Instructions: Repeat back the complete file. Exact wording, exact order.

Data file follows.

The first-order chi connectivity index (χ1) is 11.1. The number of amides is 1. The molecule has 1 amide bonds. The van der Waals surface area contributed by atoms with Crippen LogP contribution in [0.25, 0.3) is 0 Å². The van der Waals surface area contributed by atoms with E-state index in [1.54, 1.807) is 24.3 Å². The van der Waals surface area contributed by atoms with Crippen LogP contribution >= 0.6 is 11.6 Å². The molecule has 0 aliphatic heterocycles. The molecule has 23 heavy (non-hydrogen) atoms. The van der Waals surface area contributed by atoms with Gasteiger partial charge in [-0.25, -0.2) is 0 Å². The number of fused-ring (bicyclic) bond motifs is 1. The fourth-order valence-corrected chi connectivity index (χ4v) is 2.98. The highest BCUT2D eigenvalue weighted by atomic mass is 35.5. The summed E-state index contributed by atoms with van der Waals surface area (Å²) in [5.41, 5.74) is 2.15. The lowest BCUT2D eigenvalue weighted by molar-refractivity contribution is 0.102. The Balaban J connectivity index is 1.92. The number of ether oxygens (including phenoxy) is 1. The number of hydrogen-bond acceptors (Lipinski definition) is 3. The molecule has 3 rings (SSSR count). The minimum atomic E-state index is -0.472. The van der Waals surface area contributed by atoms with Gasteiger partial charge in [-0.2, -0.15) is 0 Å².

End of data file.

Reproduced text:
The first-order chi connectivity index (χ1) is 11.1. The number of amides is 1. The molecule has 1 amide bonds. The van der Waals surface area contributed by atoms with Crippen LogP contribution in [0.25, 0.3) is 0 Å². The van der Waals surface area contributed by atoms with E-state index in [1.54, 1.807) is 24.3 Å². The van der Waals surface area contributed by atoms with Crippen LogP contribution >= 0.6 is 11.6 Å². The molecule has 0 aliphatic heterocycles. The molecule has 23 heavy (non-hydrogen) atoms. The van der Waals surface area contributed by atoms with Gasteiger partial charge in [-0.25, -0.2) is 0 Å². The number of fused-ring (bicyclic) bond motifs is 1. The fourth-order valence-corrected chi connectivity index (χ4v) is 2.98. The highest BCUT2D eigenvalue weighted by atomic mass is 35.5. The summed E-state index contributed by atoms with van der Waals surface area (Å²) in [5.41, 5.74) is 2.15. The lowest BCUT2D eigenvalue weighted by molar-refractivity contribution is 0.102. The Balaban J connectivity index is 1.92. The number of ether oxygens (including phenoxy) is 1. The number of hydrogen-bond acceptors (Lipinski definition) is 3. The molecule has 3 rings (SSSR count). The minimum atomic E-state index is -0.472. The van der Waals surface area contributed by atoms with Gasteiger partial charge in [-0.2, -0.15) is 0 Å².